What’s going on with the Senate Climate Bill?

The pace of the climate change/transportation field is so fast these days it has outpaced my ability to keep an up-to-date blog!  Since Congress has been back in session I have been reluctant to post anything new since every few hours a different version of the Senate’s Climate Bill seemed to be circulating.  I did want to put together a quick summary of some of the highlights of the new version and let you know what I’ve heard as of today.

Catching Up

Since the House passed H.R. 2454 (see: Waxman-Markey Climate Change Bill) in June of this year, focus has shifted among those in the field of transportation and metropolitan planning to what the Senate will include in their version of the bill.  California Senator Barbara Boxer chairs the Environment and Public Works Committee (EPW), which is responsible for taking the Senate’s first stab at marking up the Climate Bill.  Senators Boxer and Kerry released a Senate version of the bill on September 30 which EPW will take up on October 27.  This Senate version is known as S. 1733 (Clean Energy Jobs and American Power Act) and includes some notable improvements from the House version — including the fact that it is only 821 pages!

Highlights

What was previously Section 222 in Waxman-Markey, has now been broken into three sections in the Senate version: Section 112, 113, and 211.  These new sections appear to be a compromise between Carper’s CLEAN-TEA and the original language in Section 222 — combining some of the original Matsui language that focused on scenario analysis and modeling, and the CLEAN-TEA language that focused on specific strategies for GHG reduction and established the Fund for transportation planning and projects.

Section 112: “Greenhouse Gas Emission Reductions Through Transportation Efficiency” (Part B: Mobile Sources)

Targets

  • Requires GHG reduction targets specifically for surface transportation
  • Implies states must have targets too because there is language about MPOs benchmarking their progress to state goals

Models / Methods

  • Requires the assessment of GHG reduction strategies to achieve this target
  • Standardizes emission models and methodologies
  • “may use existing models and methodologies if the models and methodologies are widely considered to reflect the best practicable modeling or methodological approach for assessing actual and projected transportation-related greenhouse gas emissions from transportation plans and projects.”

Monitoring

  • Every six years US DOT checks progress toward achieving target via vehicle efficiency, fuels, VMT, changes in consumer demand/use, and management of transportation systems

MPOs and RTPs

  • The RTP must demonstrate progress in stabilizing and reducing transportation-related greenhouse gas emissions, and must contribute to the achievement of State targets (note: states are required to do the same to meet federal targets)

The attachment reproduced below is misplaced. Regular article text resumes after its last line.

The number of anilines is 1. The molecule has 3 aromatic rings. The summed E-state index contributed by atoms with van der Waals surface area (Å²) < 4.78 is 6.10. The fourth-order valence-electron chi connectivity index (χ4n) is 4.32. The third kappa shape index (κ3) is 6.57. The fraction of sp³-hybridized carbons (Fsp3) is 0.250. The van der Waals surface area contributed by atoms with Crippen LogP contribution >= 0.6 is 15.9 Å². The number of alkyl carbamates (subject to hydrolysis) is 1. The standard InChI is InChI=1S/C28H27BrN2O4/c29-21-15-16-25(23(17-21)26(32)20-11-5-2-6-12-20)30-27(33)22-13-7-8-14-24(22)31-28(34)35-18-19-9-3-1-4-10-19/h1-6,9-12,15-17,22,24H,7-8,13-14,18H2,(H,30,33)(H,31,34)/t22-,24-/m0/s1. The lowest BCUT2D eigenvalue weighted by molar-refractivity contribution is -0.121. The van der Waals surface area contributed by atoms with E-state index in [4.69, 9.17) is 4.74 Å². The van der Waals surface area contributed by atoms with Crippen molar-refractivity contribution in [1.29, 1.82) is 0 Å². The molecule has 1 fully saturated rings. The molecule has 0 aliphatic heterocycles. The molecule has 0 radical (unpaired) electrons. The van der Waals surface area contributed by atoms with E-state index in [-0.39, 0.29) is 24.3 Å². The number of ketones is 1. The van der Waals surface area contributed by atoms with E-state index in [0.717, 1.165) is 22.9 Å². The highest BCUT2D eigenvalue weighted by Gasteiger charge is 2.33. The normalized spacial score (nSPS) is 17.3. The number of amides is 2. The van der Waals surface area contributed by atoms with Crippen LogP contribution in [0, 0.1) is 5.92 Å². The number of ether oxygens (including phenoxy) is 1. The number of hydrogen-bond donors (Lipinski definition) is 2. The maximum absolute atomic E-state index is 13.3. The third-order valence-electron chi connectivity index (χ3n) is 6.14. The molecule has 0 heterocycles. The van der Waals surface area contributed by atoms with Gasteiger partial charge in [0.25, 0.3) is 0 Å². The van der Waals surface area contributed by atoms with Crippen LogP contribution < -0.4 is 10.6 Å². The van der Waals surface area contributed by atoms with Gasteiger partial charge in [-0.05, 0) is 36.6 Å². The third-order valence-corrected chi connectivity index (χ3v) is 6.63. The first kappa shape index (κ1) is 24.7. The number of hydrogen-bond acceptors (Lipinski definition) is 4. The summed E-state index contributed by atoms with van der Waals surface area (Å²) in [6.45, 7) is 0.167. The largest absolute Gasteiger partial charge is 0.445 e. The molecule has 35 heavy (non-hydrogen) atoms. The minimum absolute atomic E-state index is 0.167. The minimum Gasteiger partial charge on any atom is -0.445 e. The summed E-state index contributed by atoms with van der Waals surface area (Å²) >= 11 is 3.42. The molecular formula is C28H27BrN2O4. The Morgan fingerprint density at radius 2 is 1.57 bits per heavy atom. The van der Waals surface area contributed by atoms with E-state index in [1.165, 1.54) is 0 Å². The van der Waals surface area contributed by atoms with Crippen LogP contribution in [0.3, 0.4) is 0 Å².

• The targets and strategies must be integrated and consistent with RTPs and TIPs (note: states are required to be consistent with state TIPs)
  • Targets and strategies must be selected through scenario analysis, including transportation investment and management strategies that reduce GHG emissions (bill includes TDM strategies, transit infrastructure, pricing programs, bike/ped, changes to land use regulations to support infill and mixed use

Section 113: “Transportation GHG Emission Reduction Program Grants” (Part C: Transportation Emissions)

  • USDOT will administer grants to States and MPOs for developing and updating transportation GHG reduction strategies and targets.
  • Planning Grants — 5% of program grants can be distributed to MPOs for updating targets and strategies to reduce transportation GHG emissions (formula based on MPOs population compared to others).
  • Performance Grants – USDOT is to establish criteria, including:  reduction in total and per capita GHG emissions, cost-effectiveness, comparison to historical emissions, increased mobility for disadvantaged population, other innovative approaches including health and consumer fuel savings.

Section 211(c): “State Climate Change Response and Transportation Fund” (Part F – page 801)

  • Treasury establishes State Climate Change Response and Transportation Fund
  • 89% of funds can be used for State and local government programs that include transportation grant programs
  • Funds distributed to States based on formula:  per capita income of US / per capita income of State
  • States must create a “State Climate Change Response Account” to be eligible for funding
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